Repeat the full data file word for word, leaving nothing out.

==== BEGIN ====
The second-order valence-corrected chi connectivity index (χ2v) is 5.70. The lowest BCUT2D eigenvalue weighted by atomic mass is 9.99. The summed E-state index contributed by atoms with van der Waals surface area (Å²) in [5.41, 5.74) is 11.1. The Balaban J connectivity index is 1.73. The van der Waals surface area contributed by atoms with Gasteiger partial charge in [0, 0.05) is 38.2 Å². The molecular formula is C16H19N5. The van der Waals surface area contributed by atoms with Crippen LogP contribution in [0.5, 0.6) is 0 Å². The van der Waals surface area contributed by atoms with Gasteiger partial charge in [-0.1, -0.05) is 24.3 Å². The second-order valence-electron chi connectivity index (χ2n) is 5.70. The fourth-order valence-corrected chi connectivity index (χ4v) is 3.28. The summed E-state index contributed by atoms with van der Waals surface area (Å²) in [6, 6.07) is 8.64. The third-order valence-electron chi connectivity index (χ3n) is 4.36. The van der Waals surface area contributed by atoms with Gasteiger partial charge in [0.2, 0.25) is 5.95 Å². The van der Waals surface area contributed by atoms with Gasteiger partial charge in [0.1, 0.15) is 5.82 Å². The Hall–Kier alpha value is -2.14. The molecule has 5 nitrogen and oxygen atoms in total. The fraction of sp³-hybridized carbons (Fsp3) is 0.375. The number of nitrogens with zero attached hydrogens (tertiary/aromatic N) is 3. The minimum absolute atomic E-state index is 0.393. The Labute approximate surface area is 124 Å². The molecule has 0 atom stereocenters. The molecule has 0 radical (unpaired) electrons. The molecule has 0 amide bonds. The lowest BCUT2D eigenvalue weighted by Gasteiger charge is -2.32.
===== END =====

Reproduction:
The second-order valence-corrected chi connectivity index (χ2v) is 5.70. The lowest BCUT2D eigenvalue weighted by atomic mass is 9.99. The summed E-state index contributed by atoms with van der Waals surface area (Å²) in [5.41, 5.74) is 11.1. The Balaban J connectivity index is 1.73. The van der Waals surface area contributed by atoms with Gasteiger partial charge in [0, 0.05) is 38.2 Å². The molecular formula is C16H19N5. The van der Waals surface area contributed by atoms with Crippen LogP contribution in [0.5, 0.6) is 0 Å². The van der Waals surface area contributed by atoms with Gasteiger partial charge in [-0.1, -0.05) is 24.3 Å². The second-order valence-electron chi connectivity index (χ2n) is 5.70. The fourth-order valence-corrected chi connectivity index (χ4v) is 3.28. The summed E-state index contributed by atoms with van der Waals surface area (Å²) in [6, 6.07) is 8.64. The third-order valence-electron chi connectivity index (χ3n) is 4.36. The van der Waals surface area contributed by atoms with Gasteiger partial charge in [0.2, 0.25) is 5.95 Å². The van der Waals surface area contributed by atoms with Gasteiger partial charge in [0.1, 0.15) is 5.82 Å². The Hall–Kier alpha value is -2.14. The molecule has 5 nitrogen and oxygen atoms in total. The fraction of sp³-hybridized carbons (Fsp3) is 0.375. The number of nitrogens with zero attached hydrogens (tertiary/aromatic N) is 3. The minimum absolute atomic E-state index is 0.393. The Labute approximate surface area is 124 Å². The molecule has 0 atom stereocenters. The molecule has 0 radical (unpaired) electrons. The molecule has 0 amide bonds. The lowest BCUT2D eigenvalue weighted by Gasteiger charge is -2.32.